“If there’s a way to help the club, we will. If there isn’t a deal that makes sense, then we won’t do it,” McPhee said earlier this month. “You do have to put a team on the ice again in September. We have certainly lots of young talent that everybody would like to have, but we’d like to have them in our lineup, too.”
After back-to-back wins this weekend, Washington sits in ninth place with 67 points. While the Capitals have had unpredictable high and low tides, the fluctuations are largely negated by a similar lack of consistency from the squads they are contending with directly for a postseason berth.
The Capitals are just one point behind the eighth-place Winnipeg Jets and the last playoff spot in the East, and they have two games in hand. They are also only three points behind Florida for the Southeast Division lead, a title that if claimed comes with the benefit of home-ice advantage in the first round of the playoffs. The Panthers have one game in hand on the Capitals.
With the backdrop of the tight playoff race, the Capitals’ deadline moves will be greatly influenced by the uncertain status of top center Nicklas Backstrom, who has missed 25 games with a concussion. Considering that Backstrom has skated for only five minutes over the past 51 days, it appears unlikely that he would return before the end of the regular season.
Backstrom’s absence also exacerbates Washington’s longtime need for more experienced depth at center, specifically on the top two lines. But the uncertainty in the the 24-year-old Swede’s recovery makes it difficult for McPhee to gauge whether he should pursue a pivot to fill that role.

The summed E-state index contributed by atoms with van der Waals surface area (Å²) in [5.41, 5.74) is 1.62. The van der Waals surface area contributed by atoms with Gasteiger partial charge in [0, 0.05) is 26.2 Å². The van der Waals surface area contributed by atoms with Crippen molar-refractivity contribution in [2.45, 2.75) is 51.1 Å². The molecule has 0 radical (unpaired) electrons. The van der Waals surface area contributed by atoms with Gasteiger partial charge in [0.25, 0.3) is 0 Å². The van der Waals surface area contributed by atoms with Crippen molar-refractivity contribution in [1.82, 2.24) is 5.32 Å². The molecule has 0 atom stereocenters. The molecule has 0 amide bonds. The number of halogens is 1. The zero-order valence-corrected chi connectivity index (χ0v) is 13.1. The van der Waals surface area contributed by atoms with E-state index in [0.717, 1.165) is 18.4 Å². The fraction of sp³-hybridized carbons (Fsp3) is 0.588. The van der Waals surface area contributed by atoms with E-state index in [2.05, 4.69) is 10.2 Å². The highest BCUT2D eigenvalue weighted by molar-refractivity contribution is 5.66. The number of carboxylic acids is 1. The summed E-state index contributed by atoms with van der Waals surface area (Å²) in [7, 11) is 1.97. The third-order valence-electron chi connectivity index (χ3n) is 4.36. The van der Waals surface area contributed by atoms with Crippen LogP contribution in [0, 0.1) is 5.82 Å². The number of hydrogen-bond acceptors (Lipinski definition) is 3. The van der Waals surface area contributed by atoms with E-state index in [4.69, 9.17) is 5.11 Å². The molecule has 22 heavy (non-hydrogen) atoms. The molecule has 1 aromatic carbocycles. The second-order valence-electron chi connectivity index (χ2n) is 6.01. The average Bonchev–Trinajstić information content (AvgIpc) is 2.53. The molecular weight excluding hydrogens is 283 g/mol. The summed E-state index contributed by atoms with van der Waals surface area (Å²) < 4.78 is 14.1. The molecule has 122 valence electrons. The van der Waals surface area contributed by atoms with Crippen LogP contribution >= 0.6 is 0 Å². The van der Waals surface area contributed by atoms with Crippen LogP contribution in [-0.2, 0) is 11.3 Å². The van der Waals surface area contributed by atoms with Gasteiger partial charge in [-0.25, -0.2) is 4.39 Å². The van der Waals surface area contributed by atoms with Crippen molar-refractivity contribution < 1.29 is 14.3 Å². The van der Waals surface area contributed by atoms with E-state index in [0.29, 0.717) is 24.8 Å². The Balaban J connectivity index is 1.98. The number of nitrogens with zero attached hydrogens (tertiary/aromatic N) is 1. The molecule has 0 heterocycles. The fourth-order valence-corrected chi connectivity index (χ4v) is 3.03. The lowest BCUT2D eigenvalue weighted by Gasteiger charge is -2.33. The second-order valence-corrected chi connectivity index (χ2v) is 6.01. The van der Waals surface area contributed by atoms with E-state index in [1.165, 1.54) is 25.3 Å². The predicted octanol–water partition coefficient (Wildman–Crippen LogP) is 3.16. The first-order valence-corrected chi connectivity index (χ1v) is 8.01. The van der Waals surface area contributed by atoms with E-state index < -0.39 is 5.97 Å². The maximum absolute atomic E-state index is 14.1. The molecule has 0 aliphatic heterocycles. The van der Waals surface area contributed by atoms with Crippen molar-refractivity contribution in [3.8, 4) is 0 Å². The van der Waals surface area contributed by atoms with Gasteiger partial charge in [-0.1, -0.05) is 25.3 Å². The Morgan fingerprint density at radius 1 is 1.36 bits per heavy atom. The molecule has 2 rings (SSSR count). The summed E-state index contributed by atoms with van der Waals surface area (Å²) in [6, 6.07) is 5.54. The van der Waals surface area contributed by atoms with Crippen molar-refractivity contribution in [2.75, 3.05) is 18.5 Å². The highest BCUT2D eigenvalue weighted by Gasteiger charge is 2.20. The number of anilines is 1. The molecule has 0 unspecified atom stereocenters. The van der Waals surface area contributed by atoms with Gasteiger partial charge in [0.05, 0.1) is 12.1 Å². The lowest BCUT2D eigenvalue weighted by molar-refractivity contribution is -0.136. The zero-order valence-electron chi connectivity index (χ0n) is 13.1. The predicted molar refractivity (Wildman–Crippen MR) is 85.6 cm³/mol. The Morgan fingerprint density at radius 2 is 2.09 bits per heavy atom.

“It’s hard when you don’t know what you’re going to have,” McPhee said. “Obviously Nicky’s a terrific player and we’ll certainly welcome him back but we don’t know when that’s going to be.”
One option for Washington would be to place Backstrom on the long-term injury list, which would provide an additional $6.7 million in space under the salary cap to add at the deadline. As the roster currently stands, the Capitals have approximately $1 million in wiggle room under the cap.
In recent days it’s become increasingly clear that veterans Mike Knuble and Roman Hamrlik are not part of the Capitals’ future plans. While McPhee previously said he had “no interest” in trading Knuble, the 39-year-old alternate captain was a healthy scratch for both games over the weekend, making it the fifth time in the past nine games that he sat out. He could be a coveted piece for Stanley Cup contenders looking for power-play presence and additional leadership.
Knuble, who is on a one-year deal worth $2 million, is one of five Washington players — along with Alexander Semin, Dennis Wideman, Jeff Halpern and Tomas Vokoun — set to become an unrestricted free agent this offseason.
Hamrlik, meantime, has been a healthy scratch for three straight games and lashed out at Coach Dale Hunter earlier in the week for the decision. Although the 37-year-old, who has one more season on his current contract at $3.5 million, said he hasn’t requested a trade, his frustration is readily apparent.
“It’s not easy,” Hamrlik said. “It’s real difficult on your body and your mind.”
There have been few blockbuster deals across the NHL thus far, with the exception of Los Angeles acquiring center Jeff Carter from Columbus for defenseman Jack Johnson and a first-round pick. The calm trade waters likely speak to the tight postseason battles, as only two teams in each conference are eight or more points out of eighth place.
Whether that makes for a dizzying few hours of trades on Monday is unclear. But as the Capitals wait to see what McPhee will opt to do, the players know they can’t let the deadline impact them.
“It’s that time of the year, but we have to be professionals about it,” winger Troy Brouwer said. “We have to focus on what we’re doing at the present time, and that’s trying to win hockey games.”
Capitals notes: Washington reassigned Keith Aucoin to the AHL’s Hershey Bears on Sunday.